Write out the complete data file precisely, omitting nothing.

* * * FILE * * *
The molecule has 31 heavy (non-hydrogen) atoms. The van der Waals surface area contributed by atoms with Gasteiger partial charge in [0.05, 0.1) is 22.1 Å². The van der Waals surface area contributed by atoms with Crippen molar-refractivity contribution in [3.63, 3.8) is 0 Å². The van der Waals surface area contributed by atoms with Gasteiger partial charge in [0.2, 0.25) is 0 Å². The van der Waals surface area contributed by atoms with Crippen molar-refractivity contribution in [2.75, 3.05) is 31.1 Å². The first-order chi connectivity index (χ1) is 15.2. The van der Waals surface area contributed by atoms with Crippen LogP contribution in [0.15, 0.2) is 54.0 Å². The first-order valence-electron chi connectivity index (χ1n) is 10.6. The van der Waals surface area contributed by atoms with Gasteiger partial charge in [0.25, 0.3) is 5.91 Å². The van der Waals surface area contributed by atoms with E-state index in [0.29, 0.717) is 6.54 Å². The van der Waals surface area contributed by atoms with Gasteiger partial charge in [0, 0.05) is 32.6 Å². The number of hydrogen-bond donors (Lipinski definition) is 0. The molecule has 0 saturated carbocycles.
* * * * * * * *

The molecule has 31 heavy (non-hydrogen) atoms. The van der Waals surface area contributed by atoms with Gasteiger partial charge in [0.05, 0.1) is 22.1 Å². The van der Waals surface area contributed by atoms with Crippen molar-refractivity contribution in [3.63, 3.8) is 0 Å². The van der Waals surface area contributed by atoms with Gasteiger partial charge in [0.2, 0.25) is 0 Å². The van der Waals surface area contributed by atoms with Crippen molar-refractivity contribution in [2.75, 3.05) is 31.1 Å². The first-order chi connectivity index (χ1) is 15.2. The van der Waals surface area contributed by atoms with Crippen LogP contribution in [0.15, 0.2) is 54.0 Å². The first-order valence-electron chi connectivity index (χ1n) is 10.6. The van der Waals surface area contributed by atoms with Gasteiger partial charge in [0.25, 0.3) is 5.91 Å². The van der Waals surface area contributed by atoms with E-state index in [0.29, 0.717) is 6.54 Å². The van der Waals surface area contributed by atoms with Gasteiger partial charge in [0, 0.05) is 32.6 Å². The number of hydrogen-bond donors (Lipinski definition) is 0. The molecule has 0 saturated carbocycles.